Frugal Shopping

I love grocery shopping. I know, I know, I should probably get a hobby. And I’m not going to pretend that I love grocery shopping on busy Saturdays. Especially when I get stuck behind a gaggle of old ladies who walk incredibly slowly and block up the aisles. Thursday is really my favourite day to shop for the week’s necessities. But this time of year, I usually feel a bit of a pinch, money-wise. Not only are the holidays coming up, but I also usually need either a new coat or boots, as well as winter tires for the car.

So instead of subsisting on ramen noodles and “wish” sandwiches (bread with butter that you wish had something on it…), I shop wisely. I actually enjoy this more, as it’s almost a little challenge. Whenever Grant and I go shopping, he always says, “No way this is under $200.”, when I know, just by looking at the cart that it’s $110, tops. Usually I’m right and he is amazed at the alchemy in the kitchen, turning these ingredients into delicious meals for the week.

Here are some of my tips:

1. Look at cheaper meats. There’s a reason that prime rib is more expensive than a pot roast. And that reason is that you’d have to be a troglodyte (new big word of the day!) to make prime rib taste bad.

Seriously, pot roast is absolutely delicious.When. Done. Right. The key to frugal shopping (and the subsequent frugal cooking) is to know how to transform tough meats into flavourful, tender, fall-apart, melt-in-your-mouth meats. This is usually achieved through braising, low and slow cooking, marinading and brining. And, as previously promised, I really am working on my pot roast post. It should be up this weekend. Promise!

Anyway, these meats tend to be on sale, at which point I buy two packages, one for this week, one for next. There will be more on sales a little later on, though, so beware of “Sale”.

2. Shop in season and locally. Seriously, I don’t just shop at my farmer’s market because it’s trendy. Actually, that’s a bit of a turn off. There tend to be a lot of yuppies and their children named Tristan and Skylar, all wearing matching sweaters, running around and underfoot. The real reason I like to shop there is because, other than the darling little baskets, they are WAAAAAAY cheaper. I can usually buy tons of veggies for the week for under $20. You can also get eggs and poultry, and some markets also sell beef and pork, which would be awesome. These aren’t always cheaper, though, so pay attention to the prices.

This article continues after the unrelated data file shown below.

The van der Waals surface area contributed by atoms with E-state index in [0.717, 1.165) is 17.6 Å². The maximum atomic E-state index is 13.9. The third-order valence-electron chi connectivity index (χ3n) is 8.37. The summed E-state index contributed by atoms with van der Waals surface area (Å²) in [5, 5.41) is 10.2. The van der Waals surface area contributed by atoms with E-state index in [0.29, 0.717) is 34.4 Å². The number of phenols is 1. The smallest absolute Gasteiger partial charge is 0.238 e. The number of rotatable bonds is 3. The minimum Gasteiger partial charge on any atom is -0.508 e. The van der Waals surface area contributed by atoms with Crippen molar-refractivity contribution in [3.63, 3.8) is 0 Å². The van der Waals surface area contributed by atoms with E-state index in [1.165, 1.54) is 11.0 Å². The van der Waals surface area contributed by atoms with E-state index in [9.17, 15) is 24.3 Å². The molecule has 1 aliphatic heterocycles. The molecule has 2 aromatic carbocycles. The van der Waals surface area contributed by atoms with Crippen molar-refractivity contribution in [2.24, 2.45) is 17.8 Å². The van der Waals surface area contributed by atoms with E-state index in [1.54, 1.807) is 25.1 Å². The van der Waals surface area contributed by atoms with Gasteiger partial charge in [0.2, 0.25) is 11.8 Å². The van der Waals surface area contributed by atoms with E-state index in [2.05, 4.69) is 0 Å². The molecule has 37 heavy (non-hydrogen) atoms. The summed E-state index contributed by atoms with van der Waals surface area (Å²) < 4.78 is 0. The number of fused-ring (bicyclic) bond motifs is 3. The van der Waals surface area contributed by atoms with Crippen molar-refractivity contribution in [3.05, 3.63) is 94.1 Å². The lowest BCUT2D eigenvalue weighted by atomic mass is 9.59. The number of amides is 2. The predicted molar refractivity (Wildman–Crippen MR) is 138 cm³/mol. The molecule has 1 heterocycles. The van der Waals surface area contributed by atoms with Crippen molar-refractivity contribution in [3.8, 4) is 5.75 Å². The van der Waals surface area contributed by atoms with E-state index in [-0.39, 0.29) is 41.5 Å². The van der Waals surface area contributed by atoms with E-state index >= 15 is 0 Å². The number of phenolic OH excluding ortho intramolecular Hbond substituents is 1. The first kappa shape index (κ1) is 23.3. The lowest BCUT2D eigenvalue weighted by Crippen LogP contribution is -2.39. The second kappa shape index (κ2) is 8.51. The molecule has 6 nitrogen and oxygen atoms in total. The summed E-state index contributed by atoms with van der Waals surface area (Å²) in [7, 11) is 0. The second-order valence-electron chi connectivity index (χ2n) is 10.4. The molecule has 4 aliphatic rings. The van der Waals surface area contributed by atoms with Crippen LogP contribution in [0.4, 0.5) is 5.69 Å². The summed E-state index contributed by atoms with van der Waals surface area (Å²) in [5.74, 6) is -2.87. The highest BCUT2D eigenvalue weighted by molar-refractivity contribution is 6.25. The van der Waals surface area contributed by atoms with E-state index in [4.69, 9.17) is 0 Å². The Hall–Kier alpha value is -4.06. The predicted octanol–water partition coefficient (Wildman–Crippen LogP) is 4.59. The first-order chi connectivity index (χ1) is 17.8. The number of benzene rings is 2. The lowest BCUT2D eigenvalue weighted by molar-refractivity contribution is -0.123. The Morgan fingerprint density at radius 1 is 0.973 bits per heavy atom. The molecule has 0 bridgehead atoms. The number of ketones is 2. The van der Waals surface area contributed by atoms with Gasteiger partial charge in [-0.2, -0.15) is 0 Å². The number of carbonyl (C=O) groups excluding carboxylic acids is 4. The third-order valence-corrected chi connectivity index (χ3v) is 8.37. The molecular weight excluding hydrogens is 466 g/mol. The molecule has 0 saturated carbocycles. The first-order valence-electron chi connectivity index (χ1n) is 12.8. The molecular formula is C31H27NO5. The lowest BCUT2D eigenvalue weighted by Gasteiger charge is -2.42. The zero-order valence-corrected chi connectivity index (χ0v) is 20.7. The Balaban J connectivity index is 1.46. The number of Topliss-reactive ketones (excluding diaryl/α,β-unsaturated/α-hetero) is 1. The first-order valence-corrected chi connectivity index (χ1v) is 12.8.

3. Only buy what you need. How much do you throw out during a week? I am a big offender, breaking this rule if I get slack. I hate waste, but with just two of us here, it is easy to have things go off before we can get to them. Prevent this. Canned and frozen goods are fine, but watch your dairy and produce. For example, I’m making Red Velvet Cupcakes again this week for a little work party (it’s actually a party for me as I’m going to be leaving for a new position in a new department. I’m also making caramelized onion dip, as well. Not quite sure how I managed to cook for my own party, but I digress….). Normally, I would need to buy buttermilk for this recipe. But, I know that I can substitute milk with vinegar and I need milk for mashed potatoes and a bechamel sauce later in the week, so I just bought regular milk. I normally don’t drink dairy, so this wasn’t an ordinary purchase for the house. Now I won’t be wasting an entire carton of buttermilk and have just what I need for the rest of the week, which leads me to the next tip…

4. Plan your meals. If you don’t plan your meals, it’s easy to buy a whole bunch of things that don’t really go together for dinner. Grant says that only I can spend $200 on groceries and manage to only have condiments in the fridge. So instead, I make my grocery list while thinking about the week’s meals. And I try to make meals that will result in delicious left-overs for lunch the next day. This also saves money and is much better than a crummy old sandwich in the lunch room.

5. Beware of sales and coupons. I know this sounds weird, but I can tend to buy things I don’t need just because they are on sale. I don’t really want or even like soy mayo, but I am tempted to buy it when it’s on sale. Before you buy something on sale, think about how you will use it for the upcoming week. If it’s too much of a stretch, leave it on the shelf. It’s only a bargain if you will use it.

I have plenty of other little tips and tricks, but these are, by far, the biggest help with keeping me on track with the budget. Now, if this only worked with shoes…

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